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In this VFR - GPS Flight Plan we take off from the runway 11 of the small aerodrome of Waddan (HL72) [Libya] and land in runway 13 of the aerodrome of Matratin (HL80) [Libya], first flying to the north towards Sirte and then to the east following the coast.
Find below a short extract and screenshots of the main points of the route. In this journey around Africa I have used the Cessna 172S (Skyhawk)
After taking off from runway 11 of the Waddan aerodrome we take left to the north. It is a clean afternoon but quite windy, with wind speeds up to 25 knots.
Waddan Airport (ICAO: HL72) is an airport serving the town of Waddan in the Jufra District of Libya. The airport is 3 kilometres (1.9 mi) south of the town.
The Hon non-directional beacon (Ident: HON) is located 11 nautical miles (20 km) west of the airport. It doesn't have a control tower (*1)
After take off we turn to the left towards Sirte to the north. 100 nautical miles of the already familiar desert landscape in our front.
Overflying the dry bed of a river.
When approaching Sirte the ground gets really flat. Notice we can already see the sea in the background.
Leaving the Ghardabiya airport and airbase to the right.
Ghardabiya Airbase is a dual-function airbase for the Libyan Air Force, 15 kilometres (9.3 mi) south of the Mediterranean coastal city of Sirte. It also incorporates an airport for civilian use.
All runways have 305 metres (1,001 ft) displaced thresholds.
The Sirte non-directional beacon (Ident: SRT) is located 7.8 nautical miles (14.4 km) north of the airport, in the city. The Sirte VOR-DME (Ident: SRT) is located on the field. (*1)
Flying near the city of Sirte, turning to the east in order to follow the coastline.
Sirte (Arabic: سِرْت), also spelled Sirt, Surt, Sert or Syrte, is a city in Libya. It is located south of the Gulf of Sirte, between Tripoli and Benghazi. It is famously known for its battles, ethnic groups, and loyalty to Muammar Gaddafi. Also due to its development, it was the capital of Libya as Tripoli's successor after the Fall of Tripoli from 1 September 2011 to 20 October 2011. The settlement was established in the early 20th century by the Italians, at the site of a 19th-century fortress built by the Ottomans. It grew into a city after World War II.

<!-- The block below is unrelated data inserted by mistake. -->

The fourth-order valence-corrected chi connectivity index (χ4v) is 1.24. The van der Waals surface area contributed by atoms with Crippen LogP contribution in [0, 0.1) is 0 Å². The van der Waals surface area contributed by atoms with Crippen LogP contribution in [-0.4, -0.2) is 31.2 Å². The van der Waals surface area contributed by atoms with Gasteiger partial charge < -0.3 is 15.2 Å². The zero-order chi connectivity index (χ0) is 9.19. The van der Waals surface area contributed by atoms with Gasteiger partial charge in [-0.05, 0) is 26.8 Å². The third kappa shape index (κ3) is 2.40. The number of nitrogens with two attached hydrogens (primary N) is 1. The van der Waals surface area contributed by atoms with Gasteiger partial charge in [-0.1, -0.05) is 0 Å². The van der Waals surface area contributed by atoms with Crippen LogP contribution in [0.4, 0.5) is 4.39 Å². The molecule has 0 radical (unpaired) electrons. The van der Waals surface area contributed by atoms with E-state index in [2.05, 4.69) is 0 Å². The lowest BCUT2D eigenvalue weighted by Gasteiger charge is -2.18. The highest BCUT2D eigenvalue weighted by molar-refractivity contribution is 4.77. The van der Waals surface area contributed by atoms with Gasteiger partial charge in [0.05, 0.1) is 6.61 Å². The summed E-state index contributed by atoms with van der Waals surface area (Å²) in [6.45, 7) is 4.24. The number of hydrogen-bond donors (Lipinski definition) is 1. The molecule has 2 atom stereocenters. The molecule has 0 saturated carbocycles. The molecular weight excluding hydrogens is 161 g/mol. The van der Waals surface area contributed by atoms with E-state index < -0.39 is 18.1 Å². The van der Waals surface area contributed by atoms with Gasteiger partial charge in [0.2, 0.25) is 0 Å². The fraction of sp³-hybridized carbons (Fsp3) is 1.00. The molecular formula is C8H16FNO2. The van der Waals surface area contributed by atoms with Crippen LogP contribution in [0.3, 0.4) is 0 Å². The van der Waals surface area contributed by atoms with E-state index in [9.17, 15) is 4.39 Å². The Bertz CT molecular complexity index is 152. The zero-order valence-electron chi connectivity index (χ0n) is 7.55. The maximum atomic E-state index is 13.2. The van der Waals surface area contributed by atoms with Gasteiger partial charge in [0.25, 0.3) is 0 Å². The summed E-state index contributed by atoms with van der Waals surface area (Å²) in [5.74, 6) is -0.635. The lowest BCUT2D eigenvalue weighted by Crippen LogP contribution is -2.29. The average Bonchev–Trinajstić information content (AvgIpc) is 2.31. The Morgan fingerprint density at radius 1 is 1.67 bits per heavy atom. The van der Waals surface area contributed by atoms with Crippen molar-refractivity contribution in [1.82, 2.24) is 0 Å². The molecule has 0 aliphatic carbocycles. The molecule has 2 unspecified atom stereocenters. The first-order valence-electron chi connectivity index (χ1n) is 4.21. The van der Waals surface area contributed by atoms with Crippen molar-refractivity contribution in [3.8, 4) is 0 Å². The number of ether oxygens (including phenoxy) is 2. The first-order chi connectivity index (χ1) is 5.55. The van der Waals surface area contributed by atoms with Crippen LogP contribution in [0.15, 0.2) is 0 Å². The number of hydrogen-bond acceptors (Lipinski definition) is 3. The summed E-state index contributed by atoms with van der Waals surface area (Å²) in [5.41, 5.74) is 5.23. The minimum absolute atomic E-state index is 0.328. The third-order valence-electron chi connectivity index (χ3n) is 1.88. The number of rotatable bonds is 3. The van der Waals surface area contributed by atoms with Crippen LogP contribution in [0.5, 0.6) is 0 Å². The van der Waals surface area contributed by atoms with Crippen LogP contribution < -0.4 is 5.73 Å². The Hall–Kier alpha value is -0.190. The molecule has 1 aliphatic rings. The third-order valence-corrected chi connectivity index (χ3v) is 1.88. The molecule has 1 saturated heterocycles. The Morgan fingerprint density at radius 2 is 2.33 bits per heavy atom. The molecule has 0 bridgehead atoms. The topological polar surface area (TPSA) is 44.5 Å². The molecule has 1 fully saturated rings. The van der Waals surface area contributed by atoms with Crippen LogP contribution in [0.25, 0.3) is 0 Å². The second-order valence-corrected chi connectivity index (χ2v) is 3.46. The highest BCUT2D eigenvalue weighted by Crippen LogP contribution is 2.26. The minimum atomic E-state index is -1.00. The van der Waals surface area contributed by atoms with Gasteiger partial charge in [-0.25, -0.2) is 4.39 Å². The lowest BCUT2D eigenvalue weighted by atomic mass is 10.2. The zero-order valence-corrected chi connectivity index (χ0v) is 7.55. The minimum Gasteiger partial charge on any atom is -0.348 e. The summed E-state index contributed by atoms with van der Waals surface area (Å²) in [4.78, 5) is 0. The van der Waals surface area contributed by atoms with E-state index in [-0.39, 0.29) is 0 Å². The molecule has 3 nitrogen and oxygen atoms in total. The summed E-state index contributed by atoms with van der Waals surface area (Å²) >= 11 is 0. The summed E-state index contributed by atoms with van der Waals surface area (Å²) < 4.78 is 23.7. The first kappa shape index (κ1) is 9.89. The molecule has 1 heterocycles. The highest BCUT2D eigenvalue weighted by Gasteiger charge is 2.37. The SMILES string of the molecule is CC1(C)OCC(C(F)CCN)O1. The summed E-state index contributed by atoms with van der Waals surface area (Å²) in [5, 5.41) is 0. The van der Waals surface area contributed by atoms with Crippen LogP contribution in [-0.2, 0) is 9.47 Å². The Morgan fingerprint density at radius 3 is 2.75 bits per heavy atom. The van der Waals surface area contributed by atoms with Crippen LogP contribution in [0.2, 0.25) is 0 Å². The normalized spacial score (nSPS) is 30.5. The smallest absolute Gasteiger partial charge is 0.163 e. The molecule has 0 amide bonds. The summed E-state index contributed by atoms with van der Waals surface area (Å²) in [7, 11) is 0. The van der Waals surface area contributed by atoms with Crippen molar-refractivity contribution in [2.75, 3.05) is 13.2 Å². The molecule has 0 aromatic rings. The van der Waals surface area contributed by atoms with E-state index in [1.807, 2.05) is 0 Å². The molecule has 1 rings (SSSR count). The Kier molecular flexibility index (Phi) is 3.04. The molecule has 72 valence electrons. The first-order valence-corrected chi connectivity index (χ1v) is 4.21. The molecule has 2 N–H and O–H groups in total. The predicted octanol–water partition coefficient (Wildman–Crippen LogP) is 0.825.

As the birthplace of Muammar Gaddafi, Sirte was favoured by the Gaddafi government. The city was the final major stronghold of Gaddafi loyalists in the Libyan Civil War and Gaddafi was killed there by rebel forces on 20 October 2011. During the battle, Sirte was left almost completely in ruins, with many buildings totally destroyed or damaged. Six months after the civil war, almost 60,000 inhabitants, more than 70 percent of pre-war population, had returned. (*1)
|Mathābah al-Madīnah, Assembly building, in Sirte (2007)||A square in Sirte (2007)|
Flying along the coastline towards the port of Sidra and its close aerodrome of Matratin.
Final approach to the aerodrome of Matratin, close to the port of Sidra.
Sidra or Sidr (Arabic: السدرة) is a port about 23 km west of Ra's Lanuf in Libya. It is Libya's largest oil depot, shipping about 447,000 barrels per day (71,100 m3/d), and during the Cold War gave its name to the 'Gulf of Sidra', an alternative name for the Gulf of Sirte. Sidra Airport is directly next to the port.
This oil port increased in importance as Libya's economy developed in the last quarter of the 20th century.
During the Libyan Civil War, forces under the leadership of the National Transitional Council captured the port of Sidra at the beginning of March 2011. Pro-Gaddafi forces tried to retake the port from the anti-Gaddafi forces some days later.
During the Second Libyan Civil War, the Islamic State of Iraq and the Levant's Libyan branch launched an attempt to seize the port in January 2016. At least one oil storage tank was set ablaze by a long-range rocket.
In June 2018, militiamen led by Ibrahim Jadhran seized the port from the Libyan National Army. The LNA recaptured the port on 21 June.
In January 2020, the National Oil Corporation declared force majuere over oil loadings at the port after an blockade was imposed by tribes affiliated with the Libyan National Army of Khalifa Haftar.
In July 2020, the National Oil Corporation reported that Wagner Group, Janjaweed and Syrian mercenaries were present at the port. (*1)
|An oil tanker at Sidra Oil Port|
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(*1) Credits: The descriptive texts are mainly an excerpt of those provided by Wikipedia. Visit Wikipedia to read the full descriptions.
Disclaimer: These instructions and flight plan are intended to be used only for MS Flight Simulator and should not be used for real flights.